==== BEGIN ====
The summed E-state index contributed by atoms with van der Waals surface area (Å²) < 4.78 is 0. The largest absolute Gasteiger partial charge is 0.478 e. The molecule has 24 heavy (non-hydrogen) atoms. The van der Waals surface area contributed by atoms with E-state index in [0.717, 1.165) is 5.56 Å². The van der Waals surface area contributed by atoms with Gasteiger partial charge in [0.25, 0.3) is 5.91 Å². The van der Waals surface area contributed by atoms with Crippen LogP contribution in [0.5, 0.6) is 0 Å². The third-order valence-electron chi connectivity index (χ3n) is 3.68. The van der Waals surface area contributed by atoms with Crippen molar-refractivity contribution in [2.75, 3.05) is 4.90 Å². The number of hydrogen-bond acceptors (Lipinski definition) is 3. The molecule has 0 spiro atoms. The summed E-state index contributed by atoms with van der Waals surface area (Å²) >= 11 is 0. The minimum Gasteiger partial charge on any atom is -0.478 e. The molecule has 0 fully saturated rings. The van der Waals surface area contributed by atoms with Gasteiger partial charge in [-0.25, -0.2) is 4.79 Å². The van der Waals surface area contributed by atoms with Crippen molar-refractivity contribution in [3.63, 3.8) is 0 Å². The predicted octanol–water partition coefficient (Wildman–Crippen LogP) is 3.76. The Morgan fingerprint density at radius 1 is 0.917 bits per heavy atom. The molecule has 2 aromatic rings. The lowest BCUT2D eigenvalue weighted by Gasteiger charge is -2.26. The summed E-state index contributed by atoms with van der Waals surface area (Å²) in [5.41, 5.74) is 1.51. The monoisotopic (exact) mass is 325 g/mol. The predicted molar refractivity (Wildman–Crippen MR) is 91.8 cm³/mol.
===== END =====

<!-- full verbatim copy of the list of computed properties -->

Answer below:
The summed E-state index contributed by atoms with van der Waals surface area (Å²) < 4.78 is 0. The largest absolute Gasteiger partial charge is 0.478 e. The molecule has 24 heavy (non-hydrogen) atoms. The van der Waals surface area contributed by atoms with E-state index in [0.717, 1.165) is 5.56 Å². The van der Waals surface area contributed by atoms with Gasteiger partial charge in [0.25, 0.3) is 5.91 Å². The van der Waals surface area contributed by atoms with Crippen LogP contribution in [0.5, 0.6) is 0 Å². The third-order valence-electron chi connectivity index (χ3n) is 3.68. The van der Waals surface area contributed by atoms with Crippen molar-refractivity contribution in [2.75, 3.05) is 4.90 Å². The number of hydrogen-bond acceptors (Lipinski definition) is 3. The molecule has 0 spiro atoms. The summed E-state index contributed by atoms with van der Waals surface area (Å²) >= 11 is 0. The minimum Gasteiger partial charge on any atom is -0.478 e. The molecule has 0 fully saturated rings. The van der Waals surface area contributed by atoms with Gasteiger partial charge in [-0.25, -0.2) is 4.79 Å². The van der Waals surface area contributed by atoms with Crippen molar-refractivity contribution in [3.63, 3.8) is 0 Å². The predicted octanol–water partition coefficient (Wildman–Crippen LogP) is 3.76. The Morgan fingerprint density at radius 1 is 0.917 bits per heavy atom. The molecule has 2 aromatic rings. The lowest BCUT2D eigenvalue weighted by Gasteiger charge is -2.26. The summed E-state index contributed by atoms with van der Waals surface area (Å²) in [5.41, 5.74) is 1.51. The monoisotopic (exact) mass is 325 g/mol. The predicted molar refractivity (Wildman–Crippen MR) is 91.8 cm³/mol.